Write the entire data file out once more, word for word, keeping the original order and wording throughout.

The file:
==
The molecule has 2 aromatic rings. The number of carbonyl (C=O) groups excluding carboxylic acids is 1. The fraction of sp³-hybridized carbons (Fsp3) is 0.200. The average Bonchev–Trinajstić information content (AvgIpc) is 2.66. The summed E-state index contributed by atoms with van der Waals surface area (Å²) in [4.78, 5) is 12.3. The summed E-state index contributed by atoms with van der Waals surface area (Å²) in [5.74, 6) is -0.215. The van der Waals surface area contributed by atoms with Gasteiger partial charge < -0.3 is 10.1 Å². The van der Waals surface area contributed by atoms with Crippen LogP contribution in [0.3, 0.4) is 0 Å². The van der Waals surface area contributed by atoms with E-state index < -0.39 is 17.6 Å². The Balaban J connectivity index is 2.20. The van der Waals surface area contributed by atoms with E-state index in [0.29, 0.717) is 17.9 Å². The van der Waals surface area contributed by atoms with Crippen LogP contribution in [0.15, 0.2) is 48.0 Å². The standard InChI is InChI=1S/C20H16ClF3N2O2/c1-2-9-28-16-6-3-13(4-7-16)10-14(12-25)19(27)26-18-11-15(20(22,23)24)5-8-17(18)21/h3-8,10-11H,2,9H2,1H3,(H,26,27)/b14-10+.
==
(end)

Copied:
The molecule has 2 aromatic rings. The number of carbonyl (C=O) groups excluding carboxylic acids is 1. The fraction of sp³-hybridized carbons (Fsp3) is 0.200. The average Bonchev–Trinajstić information content (AvgIpc) is 2.66. The summed E-state index contributed by atoms with van der Waals surface area (Å²) in [4.78, 5) is 12.3. The summed E-state index contributed by atoms with van der Waals surface area (Å²) in [5.74, 6) is -0.215. The van der Waals surface area contributed by atoms with Gasteiger partial charge < -0.3 is 10.1 Å². The van der Waals surface area contributed by atoms with Crippen LogP contribution in [0.3, 0.4) is 0 Å². The van der Waals surface area contributed by atoms with E-state index < -0.39 is 17.6 Å². The Balaban J connectivity index is 2.20. The van der Waals surface area contributed by atoms with E-state index in [0.29, 0.717) is 17.9 Å². The van der Waals surface area contributed by atoms with Crippen LogP contribution in [0.15, 0.2) is 48.0 Å². The standard InChI is InChI=1S/C20H16ClF3N2O2/c1-2-9-28-16-6-3-13(4-7-16)10-14(12-25)19(27)26-18-11-15(20(22,23)24)5-8-17(18)21/h3-8,10-11H,2,9H2,1H3,(H,26,27)/b14-10+.